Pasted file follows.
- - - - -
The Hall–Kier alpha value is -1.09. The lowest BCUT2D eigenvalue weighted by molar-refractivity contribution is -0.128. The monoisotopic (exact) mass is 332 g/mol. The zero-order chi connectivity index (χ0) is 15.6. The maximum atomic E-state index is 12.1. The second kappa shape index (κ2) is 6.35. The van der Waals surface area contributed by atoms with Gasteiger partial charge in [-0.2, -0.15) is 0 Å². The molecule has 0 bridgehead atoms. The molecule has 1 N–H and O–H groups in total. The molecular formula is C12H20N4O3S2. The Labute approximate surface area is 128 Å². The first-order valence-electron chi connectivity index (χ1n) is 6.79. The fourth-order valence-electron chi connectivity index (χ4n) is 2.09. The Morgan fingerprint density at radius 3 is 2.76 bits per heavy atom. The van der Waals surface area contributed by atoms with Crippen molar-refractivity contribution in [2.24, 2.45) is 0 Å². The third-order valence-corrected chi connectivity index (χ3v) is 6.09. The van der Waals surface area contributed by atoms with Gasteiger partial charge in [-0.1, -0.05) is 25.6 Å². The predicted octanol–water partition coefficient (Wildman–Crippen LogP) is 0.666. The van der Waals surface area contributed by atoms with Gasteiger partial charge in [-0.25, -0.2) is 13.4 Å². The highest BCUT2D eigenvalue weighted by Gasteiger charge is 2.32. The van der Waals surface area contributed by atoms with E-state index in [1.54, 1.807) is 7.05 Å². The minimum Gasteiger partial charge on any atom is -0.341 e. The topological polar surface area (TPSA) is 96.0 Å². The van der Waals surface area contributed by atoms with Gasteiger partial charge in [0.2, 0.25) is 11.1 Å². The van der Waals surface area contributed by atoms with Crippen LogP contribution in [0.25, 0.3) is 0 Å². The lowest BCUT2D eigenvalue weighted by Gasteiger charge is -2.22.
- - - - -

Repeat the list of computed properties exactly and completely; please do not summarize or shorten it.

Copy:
The Hall–Kier alpha value is -1.09. The lowest BCUT2D eigenvalue weighted by molar-refractivity contribution is -0.128. The monoisotopic (exact) mass is 332 g/mol. The zero-order chi connectivity index (χ0) is 15.6. The maximum atomic E-state index is 12.1. The second kappa shape index (κ2) is 6.35. The van der Waals surface area contributed by atoms with Gasteiger partial charge in [-0.2, -0.15) is 0 Å². The molecule has 0 bridgehead atoms. The molecule has 1 N–H and O–H groups in total. The molecular formula is C12H20N4O3S2. The Labute approximate surface area is 128 Å². The first-order valence-electron chi connectivity index (χ1n) is 6.79. The fourth-order valence-electron chi connectivity index (χ4n) is 2.09. The Morgan fingerprint density at radius 3 is 2.76 bits per heavy atom. The van der Waals surface area contributed by atoms with Crippen molar-refractivity contribution in [2.24, 2.45) is 0 Å². The third-order valence-corrected chi connectivity index (χ3v) is 6.09. The van der Waals surface area contributed by atoms with Gasteiger partial charge in [-0.1, -0.05) is 25.6 Å². The predicted octanol–water partition coefficient (Wildman–Crippen LogP) is 0.666. The van der Waals surface area contributed by atoms with Gasteiger partial charge in [-0.25, -0.2) is 13.4 Å². The highest BCUT2D eigenvalue weighted by Gasteiger charge is 2.32. The van der Waals surface area contributed by atoms with E-state index in [1.54, 1.807) is 7.05 Å². The minimum Gasteiger partial charge on any atom is -0.341 e. The topological polar surface area (TPSA) is 96.0 Å². The van der Waals surface area contributed by atoms with Gasteiger partial charge in [0.2, 0.25) is 11.1 Å². The van der Waals surface area contributed by atoms with Crippen LogP contribution in [0.25, 0.3) is 0 Å². The lowest BCUT2D eigenvalue weighted by Gasteiger charge is -2.22.